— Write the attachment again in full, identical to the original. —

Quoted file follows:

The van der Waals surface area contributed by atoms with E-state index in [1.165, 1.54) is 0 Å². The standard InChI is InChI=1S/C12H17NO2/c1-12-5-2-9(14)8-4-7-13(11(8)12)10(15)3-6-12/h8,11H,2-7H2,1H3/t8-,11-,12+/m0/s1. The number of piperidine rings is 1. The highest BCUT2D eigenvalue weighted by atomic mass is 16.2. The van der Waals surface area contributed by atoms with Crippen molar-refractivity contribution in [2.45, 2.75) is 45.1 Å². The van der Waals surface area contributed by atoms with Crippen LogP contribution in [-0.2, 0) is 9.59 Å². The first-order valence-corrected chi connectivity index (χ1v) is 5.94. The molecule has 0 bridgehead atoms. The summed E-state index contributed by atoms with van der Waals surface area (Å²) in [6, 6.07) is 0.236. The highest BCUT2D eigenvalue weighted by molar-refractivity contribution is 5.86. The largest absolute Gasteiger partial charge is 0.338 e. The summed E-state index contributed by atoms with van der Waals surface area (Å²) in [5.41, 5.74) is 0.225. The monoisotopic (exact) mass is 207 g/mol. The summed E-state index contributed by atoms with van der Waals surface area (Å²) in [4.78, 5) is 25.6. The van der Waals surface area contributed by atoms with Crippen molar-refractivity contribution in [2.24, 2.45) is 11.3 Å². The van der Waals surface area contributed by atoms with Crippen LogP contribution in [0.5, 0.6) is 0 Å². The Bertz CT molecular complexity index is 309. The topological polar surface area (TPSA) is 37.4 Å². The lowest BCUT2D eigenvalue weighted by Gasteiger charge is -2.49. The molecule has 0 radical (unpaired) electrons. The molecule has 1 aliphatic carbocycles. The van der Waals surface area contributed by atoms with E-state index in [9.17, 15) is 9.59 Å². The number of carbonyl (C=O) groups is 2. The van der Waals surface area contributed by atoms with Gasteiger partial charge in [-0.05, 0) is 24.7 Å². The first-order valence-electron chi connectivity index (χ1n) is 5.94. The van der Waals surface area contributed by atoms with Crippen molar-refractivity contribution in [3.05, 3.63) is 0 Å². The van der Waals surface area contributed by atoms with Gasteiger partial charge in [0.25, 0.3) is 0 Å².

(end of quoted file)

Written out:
The van der Waals surface area contributed by atoms with E-state index in [1.165, 1.54) is 0 Å². The standard InChI is InChI=1S/C12H17NO2/c1-12-5-2-9(14)8-4-7-13(11(8)12)10(15)3-6-12/h8,11H,2-7H2,1H3/t8-,11-,12+/m0/s1. The number of piperidine rings is 1. The highest BCUT2D eigenvalue weighted by atomic mass is 16.2. The van der Waals surface area contributed by atoms with Crippen molar-refractivity contribution in [2.45, 2.75) is 45.1 Å². The van der Waals surface area contributed by atoms with Crippen LogP contribution in [-0.2, 0) is 9.59 Å². The first-order valence-corrected chi connectivity index (χ1v) is 5.94. The molecule has 0 bridgehead atoms. The summed E-state index contributed by atoms with van der Waals surface area (Å²) in [6, 6.07) is 0.236. The highest BCUT2D eigenvalue weighted by molar-refractivity contribution is 5.86. The largest absolute Gasteiger partial charge is 0.338 e. The summed E-state index contributed by atoms with van der Waals surface area (Å²) in [5.41, 5.74) is 0.225. The monoisotopic (exact) mass is 207 g/mol. The summed E-state index contributed by atoms with van der Waals surface area (Å²) in [4.78, 5) is 25.6. The van der Waals surface area contributed by atoms with Crippen molar-refractivity contribution in [2.24, 2.45) is 11.3 Å². The van der Waals surface area contributed by atoms with Crippen LogP contribution in [0.5, 0.6) is 0 Å². The Bertz CT molecular complexity index is 309. The topological polar surface area (TPSA) is 37.4 Å². The lowest BCUT2D eigenvalue weighted by Gasteiger charge is -2.49. The molecule has 0 radical (unpaired) electrons. The molecule has 1 aliphatic carbocycles. The van der Waals surface area contributed by atoms with E-state index in [9.17, 15) is 9.59 Å². The number of carbonyl (C=O) groups is 2. The van der Waals surface area contributed by atoms with Gasteiger partial charge in [-0.05, 0) is 24.7 Å². The first-order valence-electron chi connectivity index (χ1n) is 5.94. The van der Waals surface area contributed by atoms with Crippen molar-refractivity contribution in [3.05, 3.63) is 0 Å². The van der Waals surface area contributed by atoms with Gasteiger partial charge in [0.25, 0.3) is 0 Å².